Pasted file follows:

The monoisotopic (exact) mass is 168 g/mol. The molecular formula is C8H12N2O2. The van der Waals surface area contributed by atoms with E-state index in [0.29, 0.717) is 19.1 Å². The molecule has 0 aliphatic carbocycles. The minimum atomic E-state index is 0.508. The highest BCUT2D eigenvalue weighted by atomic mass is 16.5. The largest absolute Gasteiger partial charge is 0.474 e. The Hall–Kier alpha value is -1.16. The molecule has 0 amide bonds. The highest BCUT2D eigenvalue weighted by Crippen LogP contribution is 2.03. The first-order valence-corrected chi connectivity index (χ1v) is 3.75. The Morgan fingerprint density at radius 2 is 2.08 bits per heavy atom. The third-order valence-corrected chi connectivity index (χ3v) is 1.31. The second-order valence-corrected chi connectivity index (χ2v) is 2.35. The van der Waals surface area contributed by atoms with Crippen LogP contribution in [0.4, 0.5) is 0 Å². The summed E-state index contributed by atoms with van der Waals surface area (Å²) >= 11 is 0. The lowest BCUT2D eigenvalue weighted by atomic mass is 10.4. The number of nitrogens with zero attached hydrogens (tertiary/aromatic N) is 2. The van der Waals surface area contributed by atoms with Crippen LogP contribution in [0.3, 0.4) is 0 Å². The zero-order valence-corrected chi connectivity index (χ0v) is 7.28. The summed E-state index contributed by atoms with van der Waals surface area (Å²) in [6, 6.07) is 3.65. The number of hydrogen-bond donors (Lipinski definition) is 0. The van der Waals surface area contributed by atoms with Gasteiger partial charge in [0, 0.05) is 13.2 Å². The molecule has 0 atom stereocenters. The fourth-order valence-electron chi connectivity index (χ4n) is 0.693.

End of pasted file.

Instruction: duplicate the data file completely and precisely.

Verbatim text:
The monoisotopic (exact) mass is 168 g/mol. The molecular formula is C8H12N2O2. The van der Waals surface area contributed by atoms with E-state index in [0.29, 0.717) is 19.1 Å². The molecule has 0 aliphatic carbocycles. The minimum atomic E-state index is 0.508. The highest BCUT2D eigenvalue weighted by atomic mass is 16.5. The largest absolute Gasteiger partial charge is 0.474 e. The Hall–Kier alpha value is -1.16. The molecule has 0 amide bonds. The highest BCUT2D eigenvalue weighted by Crippen LogP contribution is 2.03. The first-order valence-corrected chi connectivity index (χ1v) is 3.75. The Morgan fingerprint density at radius 2 is 2.08 bits per heavy atom. The third-order valence-corrected chi connectivity index (χ3v) is 1.31. The second-order valence-corrected chi connectivity index (χ2v) is 2.35. The van der Waals surface area contributed by atoms with Crippen LogP contribution in [0.4, 0.5) is 0 Å². The summed E-state index contributed by atoms with van der Waals surface area (Å²) >= 11 is 0. The lowest BCUT2D eigenvalue weighted by atomic mass is 10.4. The number of nitrogens with zero attached hydrogens (tertiary/aromatic N) is 2. The van der Waals surface area contributed by atoms with Crippen LogP contribution in [0.3, 0.4) is 0 Å². The zero-order valence-corrected chi connectivity index (χ0v) is 7.28. The summed E-state index contributed by atoms with van der Waals surface area (Å²) in [6, 6.07) is 3.65. The number of hydrogen-bond donors (Lipinski definition) is 0. The van der Waals surface area contributed by atoms with Gasteiger partial charge in [0, 0.05) is 13.2 Å². The molecule has 0 atom stereocenters. The fourth-order valence-electron chi connectivity index (χ4n) is 0.693.